Podcast: Rubicon CEO Michael Barrett On Take Rates And Industry Change

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Rubicon Project’s new CEO, the storied Michael Barrett, comes into the studio for the latest episode of AdExchanger Talks. And he doesn’t disappoint, talking in-depth about the company’s roadmap and fee structure.

Barrett has known Rubicon Project since its inception 10 years ago, when he ran key competitor AdMeld. Now he has taken the reins of the public company.

“I got to see firsthand the first time they got knocked on their heels, when RTB came along,” Barrett recalls. “They were incredibly patient about it to the point of eschewing it, and obviously it didn’t work out so well. So you would think a normal company with a misstep like that – venture-backed, early-stage – that’s a death knell.”

On the contrary, Rubicon bounced back from that early miscalculation and advanced the business as a clean, curated exchange with strong tools for publishers, eventually going public.

Today, Rubicon faces a new set of challenges, including structural changes to the auction and client pushback on its take rate. Coming off a listening tour with clients, Barrett says he is seeking ways to regain trust and “pole position” as header bidding pervades the landscape and the unified auction takes over.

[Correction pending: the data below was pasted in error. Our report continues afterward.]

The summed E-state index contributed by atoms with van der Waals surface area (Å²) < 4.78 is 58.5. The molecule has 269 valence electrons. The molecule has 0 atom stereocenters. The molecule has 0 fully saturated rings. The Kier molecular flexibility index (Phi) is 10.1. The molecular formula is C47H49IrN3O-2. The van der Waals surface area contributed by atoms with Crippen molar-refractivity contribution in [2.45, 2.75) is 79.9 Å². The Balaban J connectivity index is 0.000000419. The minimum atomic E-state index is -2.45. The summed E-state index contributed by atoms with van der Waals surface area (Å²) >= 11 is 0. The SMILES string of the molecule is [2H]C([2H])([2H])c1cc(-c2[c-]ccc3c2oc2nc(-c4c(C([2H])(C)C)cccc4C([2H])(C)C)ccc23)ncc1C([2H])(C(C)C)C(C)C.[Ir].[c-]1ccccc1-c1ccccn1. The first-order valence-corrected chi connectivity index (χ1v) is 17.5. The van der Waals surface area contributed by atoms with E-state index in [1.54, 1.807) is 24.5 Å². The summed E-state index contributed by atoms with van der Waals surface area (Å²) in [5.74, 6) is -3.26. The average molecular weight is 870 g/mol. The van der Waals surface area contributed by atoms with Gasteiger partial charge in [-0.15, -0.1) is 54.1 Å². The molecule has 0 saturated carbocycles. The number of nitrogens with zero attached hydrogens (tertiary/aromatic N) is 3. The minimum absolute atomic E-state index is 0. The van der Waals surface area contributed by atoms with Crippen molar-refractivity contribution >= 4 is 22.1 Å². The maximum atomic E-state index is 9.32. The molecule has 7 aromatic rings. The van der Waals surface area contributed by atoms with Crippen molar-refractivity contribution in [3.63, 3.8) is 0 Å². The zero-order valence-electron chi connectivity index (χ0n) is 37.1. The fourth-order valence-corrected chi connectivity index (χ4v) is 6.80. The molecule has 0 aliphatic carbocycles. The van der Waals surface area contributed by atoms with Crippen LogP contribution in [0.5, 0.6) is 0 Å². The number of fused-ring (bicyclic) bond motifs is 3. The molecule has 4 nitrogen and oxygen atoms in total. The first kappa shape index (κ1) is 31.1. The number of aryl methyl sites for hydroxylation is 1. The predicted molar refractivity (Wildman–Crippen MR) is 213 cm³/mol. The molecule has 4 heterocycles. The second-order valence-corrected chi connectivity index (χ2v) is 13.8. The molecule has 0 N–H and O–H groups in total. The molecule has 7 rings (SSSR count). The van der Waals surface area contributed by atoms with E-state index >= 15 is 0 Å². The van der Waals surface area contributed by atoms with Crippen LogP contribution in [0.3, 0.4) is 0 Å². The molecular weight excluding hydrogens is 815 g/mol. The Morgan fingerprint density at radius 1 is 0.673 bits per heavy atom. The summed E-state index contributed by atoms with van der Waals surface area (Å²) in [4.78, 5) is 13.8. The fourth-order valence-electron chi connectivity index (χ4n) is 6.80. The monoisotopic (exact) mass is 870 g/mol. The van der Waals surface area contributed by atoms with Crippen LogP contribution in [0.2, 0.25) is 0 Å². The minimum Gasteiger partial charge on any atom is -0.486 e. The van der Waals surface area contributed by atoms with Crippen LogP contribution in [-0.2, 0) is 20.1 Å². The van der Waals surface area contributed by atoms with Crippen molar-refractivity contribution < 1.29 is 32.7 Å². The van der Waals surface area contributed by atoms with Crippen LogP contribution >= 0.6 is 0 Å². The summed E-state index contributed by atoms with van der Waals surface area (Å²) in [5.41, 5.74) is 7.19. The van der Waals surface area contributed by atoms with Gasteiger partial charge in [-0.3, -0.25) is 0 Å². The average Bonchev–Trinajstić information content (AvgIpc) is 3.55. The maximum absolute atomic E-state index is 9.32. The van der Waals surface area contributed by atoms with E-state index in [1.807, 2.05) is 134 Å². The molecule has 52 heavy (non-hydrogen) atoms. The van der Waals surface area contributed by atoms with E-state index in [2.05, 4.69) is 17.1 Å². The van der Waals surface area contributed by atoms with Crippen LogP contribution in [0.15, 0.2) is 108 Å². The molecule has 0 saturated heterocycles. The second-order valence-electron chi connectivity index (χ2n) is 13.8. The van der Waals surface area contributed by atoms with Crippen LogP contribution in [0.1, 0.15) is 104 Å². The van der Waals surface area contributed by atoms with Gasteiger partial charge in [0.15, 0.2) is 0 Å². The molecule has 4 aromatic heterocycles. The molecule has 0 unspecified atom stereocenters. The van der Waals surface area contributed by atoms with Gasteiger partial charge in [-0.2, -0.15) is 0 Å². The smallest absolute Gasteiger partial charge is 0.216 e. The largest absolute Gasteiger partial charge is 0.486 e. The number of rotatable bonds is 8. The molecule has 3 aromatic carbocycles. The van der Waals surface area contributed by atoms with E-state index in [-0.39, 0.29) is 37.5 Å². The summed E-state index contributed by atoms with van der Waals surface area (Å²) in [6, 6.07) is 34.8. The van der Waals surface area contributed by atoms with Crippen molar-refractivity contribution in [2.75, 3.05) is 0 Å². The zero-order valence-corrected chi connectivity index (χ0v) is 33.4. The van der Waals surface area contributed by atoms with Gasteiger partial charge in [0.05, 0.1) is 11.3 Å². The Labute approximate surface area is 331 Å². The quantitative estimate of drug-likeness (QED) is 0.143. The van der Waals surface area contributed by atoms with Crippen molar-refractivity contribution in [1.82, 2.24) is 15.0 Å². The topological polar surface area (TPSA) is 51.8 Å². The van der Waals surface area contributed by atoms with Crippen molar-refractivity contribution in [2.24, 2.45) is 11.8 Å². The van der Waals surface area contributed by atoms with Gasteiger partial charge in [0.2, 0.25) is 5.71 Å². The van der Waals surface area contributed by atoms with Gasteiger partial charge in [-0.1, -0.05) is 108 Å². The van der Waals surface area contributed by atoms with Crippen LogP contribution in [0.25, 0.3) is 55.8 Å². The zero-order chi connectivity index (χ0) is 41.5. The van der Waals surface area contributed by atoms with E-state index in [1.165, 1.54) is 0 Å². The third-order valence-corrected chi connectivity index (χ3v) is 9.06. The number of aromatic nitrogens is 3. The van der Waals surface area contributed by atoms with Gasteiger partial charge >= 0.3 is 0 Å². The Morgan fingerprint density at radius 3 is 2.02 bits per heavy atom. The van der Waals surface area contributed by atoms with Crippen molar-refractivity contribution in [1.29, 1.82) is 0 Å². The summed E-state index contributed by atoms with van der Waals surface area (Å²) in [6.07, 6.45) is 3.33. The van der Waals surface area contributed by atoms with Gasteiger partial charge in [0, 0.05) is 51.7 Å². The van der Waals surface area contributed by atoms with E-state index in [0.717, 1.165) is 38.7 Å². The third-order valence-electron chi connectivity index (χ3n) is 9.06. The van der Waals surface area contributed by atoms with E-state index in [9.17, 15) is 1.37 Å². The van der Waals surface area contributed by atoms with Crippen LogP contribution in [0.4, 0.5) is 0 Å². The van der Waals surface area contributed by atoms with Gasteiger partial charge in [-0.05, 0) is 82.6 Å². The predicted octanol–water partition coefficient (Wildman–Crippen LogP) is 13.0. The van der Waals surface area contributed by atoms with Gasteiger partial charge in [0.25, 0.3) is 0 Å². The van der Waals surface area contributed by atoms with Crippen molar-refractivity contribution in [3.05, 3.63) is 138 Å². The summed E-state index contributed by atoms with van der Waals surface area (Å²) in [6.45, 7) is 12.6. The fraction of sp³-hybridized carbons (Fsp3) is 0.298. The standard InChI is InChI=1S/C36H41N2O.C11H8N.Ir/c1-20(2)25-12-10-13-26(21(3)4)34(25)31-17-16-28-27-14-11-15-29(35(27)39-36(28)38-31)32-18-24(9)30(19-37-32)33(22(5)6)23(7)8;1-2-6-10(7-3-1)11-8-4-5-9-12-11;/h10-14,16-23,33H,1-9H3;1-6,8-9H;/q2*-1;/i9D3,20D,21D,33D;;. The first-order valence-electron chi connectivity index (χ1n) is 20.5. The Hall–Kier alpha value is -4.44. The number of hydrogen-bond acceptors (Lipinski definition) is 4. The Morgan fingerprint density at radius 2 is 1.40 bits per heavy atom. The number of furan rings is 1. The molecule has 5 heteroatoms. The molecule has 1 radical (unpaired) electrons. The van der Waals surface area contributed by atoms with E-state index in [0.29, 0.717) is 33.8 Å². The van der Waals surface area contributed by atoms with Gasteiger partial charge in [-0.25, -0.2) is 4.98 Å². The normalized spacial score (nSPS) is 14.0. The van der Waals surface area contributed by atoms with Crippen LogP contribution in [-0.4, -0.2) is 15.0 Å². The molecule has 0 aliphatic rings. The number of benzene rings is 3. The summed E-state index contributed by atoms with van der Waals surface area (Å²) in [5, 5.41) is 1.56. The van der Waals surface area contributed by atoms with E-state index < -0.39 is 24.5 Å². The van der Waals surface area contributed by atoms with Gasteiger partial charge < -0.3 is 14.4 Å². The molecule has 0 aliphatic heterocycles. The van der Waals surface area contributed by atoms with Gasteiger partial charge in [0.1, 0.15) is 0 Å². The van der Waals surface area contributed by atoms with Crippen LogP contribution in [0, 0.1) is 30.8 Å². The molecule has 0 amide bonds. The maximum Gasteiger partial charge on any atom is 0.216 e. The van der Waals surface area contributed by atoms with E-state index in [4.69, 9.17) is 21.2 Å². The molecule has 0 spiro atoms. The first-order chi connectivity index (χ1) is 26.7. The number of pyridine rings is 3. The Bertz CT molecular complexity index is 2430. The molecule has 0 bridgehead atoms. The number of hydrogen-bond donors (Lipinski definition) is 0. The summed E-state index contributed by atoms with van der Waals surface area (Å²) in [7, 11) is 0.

“This is the same organization that fought back and become a leader. I think it has muscle memory,” Barrett says. “Getting back to where you were, even in a radically changed landscape, isn’t impossible. As a matter of fact, I think Rubicon has done it on several different occasions.”

The key this time around will be to create new tools for buyers and sellers alike that could take the company well beyond the traditional exchange model.

“What can we do to help buyers in this world where they’re choking on inventory?” he says. “What can we do to help sellers maximize optimization and do several other things that are important to them? It starts to stretch the definition of what the exchange, the SSP, might be. But I think it’s timely because things are changing and you have to adapt.”

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